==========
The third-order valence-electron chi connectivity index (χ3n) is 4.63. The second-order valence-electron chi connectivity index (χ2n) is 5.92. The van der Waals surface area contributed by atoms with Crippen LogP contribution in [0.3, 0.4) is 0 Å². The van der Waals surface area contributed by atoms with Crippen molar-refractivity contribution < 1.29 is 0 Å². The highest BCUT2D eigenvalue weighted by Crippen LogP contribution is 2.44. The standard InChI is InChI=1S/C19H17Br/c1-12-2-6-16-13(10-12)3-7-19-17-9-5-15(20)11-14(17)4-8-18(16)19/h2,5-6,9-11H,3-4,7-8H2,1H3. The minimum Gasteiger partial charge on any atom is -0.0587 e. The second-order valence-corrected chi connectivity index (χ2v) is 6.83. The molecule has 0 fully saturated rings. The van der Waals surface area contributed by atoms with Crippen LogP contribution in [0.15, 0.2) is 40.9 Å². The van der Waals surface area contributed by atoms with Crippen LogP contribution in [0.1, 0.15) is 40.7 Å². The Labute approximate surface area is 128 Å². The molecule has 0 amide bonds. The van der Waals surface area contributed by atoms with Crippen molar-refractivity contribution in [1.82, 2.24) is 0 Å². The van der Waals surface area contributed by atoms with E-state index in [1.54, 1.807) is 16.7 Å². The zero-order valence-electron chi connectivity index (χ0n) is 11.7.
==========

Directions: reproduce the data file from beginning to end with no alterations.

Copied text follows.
The third-order valence-electron chi connectivity index (χ3n) is 4.63. The second-order valence-electron chi connectivity index (χ2n) is 5.92. The van der Waals surface area contributed by atoms with Crippen LogP contribution in [0.3, 0.4) is 0 Å². The van der Waals surface area contributed by atoms with Crippen molar-refractivity contribution < 1.29 is 0 Å². The highest BCUT2D eigenvalue weighted by Crippen LogP contribution is 2.44. The standard InChI is InChI=1S/C19H17Br/c1-12-2-6-16-13(10-12)3-7-19-17-9-5-15(20)11-14(17)4-8-18(16)19/h2,5-6,9-11H,3-4,7-8H2,1H3. The minimum Gasteiger partial charge on any atom is -0.0587 e. The second-order valence-corrected chi connectivity index (χ2v) is 6.83. The molecule has 0 fully saturated rings. The van der Waals surface area contributed by atoms with Crippen LogP contribution in [0.15, 0.2) is 40.9 Å². The van der Waals surface area contributed by atoms with Crippen LogP contribution in [0.1, 0.15) is 40.7 Å². The Labute approximate surface area is 128 Å². The molecule has 0 amide bonds. The van der Waals surface area contributed by atoms with Crippen molar-refractivity contribution in [1.82, 2.24) is 0 Å². The van der Waals surface area contributed by atoms with E-state index in [1.54, 1.807) is 16.7 Å². The zero-order valence-electron chi connectivity index (χ0n) is 11.7.